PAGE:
Ghana to test four genetically modified crops
The West African country of Ghana announced Friday it would begin testing four genetically modified crops for commercial production. The new GM crops include cowpea, cotton, high-protein sweet potato and nitrogen-efficient, water-efficient and salt-tolerant rice.
The GM cotton, sweet potato and rice are being developed under the Crops Research Institute (CRI) of the Council for Scientific and Industrial Research. The Bt cowpea is being developed by the Savanna Agricultural Research Institute (SARI).
Field trials for the Bt cotton and GM rice are already planted and underway, but trials for the cowpea and sweet potato have not been done, according to Ghanaweb.com.
The news about the four new GM crops was announced at an event held for journalists to help them report on the issues of biotechnology more accurately.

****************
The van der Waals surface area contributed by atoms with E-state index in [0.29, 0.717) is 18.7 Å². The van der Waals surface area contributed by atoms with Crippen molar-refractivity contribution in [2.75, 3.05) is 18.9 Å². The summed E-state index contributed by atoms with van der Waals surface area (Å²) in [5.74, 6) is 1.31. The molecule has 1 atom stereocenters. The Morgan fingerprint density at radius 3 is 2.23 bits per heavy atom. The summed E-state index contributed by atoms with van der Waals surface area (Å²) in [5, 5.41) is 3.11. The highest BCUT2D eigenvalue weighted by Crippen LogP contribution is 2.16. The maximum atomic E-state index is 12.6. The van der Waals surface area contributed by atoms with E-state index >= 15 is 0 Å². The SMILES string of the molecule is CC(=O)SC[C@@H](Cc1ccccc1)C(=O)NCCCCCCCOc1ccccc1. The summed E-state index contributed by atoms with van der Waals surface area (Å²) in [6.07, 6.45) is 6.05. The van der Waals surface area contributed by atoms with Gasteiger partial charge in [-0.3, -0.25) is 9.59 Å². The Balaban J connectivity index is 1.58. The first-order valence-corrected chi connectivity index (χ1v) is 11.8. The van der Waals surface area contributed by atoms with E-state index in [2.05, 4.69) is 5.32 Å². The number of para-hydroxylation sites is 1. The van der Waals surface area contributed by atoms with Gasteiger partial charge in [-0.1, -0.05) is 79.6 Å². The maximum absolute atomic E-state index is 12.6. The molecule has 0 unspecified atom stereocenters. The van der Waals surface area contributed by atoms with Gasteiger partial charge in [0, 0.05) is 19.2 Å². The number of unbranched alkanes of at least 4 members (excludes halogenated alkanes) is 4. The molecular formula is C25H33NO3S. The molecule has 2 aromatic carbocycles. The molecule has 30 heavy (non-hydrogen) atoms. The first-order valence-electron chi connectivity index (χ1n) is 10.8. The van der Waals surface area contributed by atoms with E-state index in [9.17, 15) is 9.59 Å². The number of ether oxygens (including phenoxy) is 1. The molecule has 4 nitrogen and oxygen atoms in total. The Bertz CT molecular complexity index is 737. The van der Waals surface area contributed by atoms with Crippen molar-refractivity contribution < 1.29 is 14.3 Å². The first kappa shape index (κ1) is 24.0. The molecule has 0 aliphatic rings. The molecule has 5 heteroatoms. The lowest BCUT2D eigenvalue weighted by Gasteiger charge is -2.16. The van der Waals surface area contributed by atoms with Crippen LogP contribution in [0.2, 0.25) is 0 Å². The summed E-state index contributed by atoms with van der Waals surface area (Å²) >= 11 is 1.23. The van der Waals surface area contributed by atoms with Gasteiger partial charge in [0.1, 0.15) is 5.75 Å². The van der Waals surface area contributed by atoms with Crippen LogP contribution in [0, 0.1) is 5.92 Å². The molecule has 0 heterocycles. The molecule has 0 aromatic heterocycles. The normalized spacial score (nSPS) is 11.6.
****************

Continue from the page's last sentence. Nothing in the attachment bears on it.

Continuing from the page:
Eric Okoree, a representative of the Ministry of Environment, Science, Technology and Innovation, said a technical advisory committee had been formed to conduct risk assessment into all GM applications in the country, adding that institutional bio-safety had been certified for two research institutions—the CRI and the SARI, Ghanaweb.com reported.
- Be mindful of bees during delayed planting this season
- Adjusting corn management practices for a late start
- Black cutworm spring arrival has hostile welcome
- Reniform nematode continues to plague the Mid-South
- Japan has not narrowed trade differences with U.S.
- USDA awards grants to address impact of climate change on ag
- Commentary: Blame anti-GMO groups for deaths
- Julie Borlaug says biotech is necessary in fight against hunger
- What does “sustainable” food and agriculture really mean?
- Ohio bill to require certification to apply fertilizer
- Carbon-dioxide hurts nitrogen assimilation by plants
- DuPont calls on Congress to preserve RFS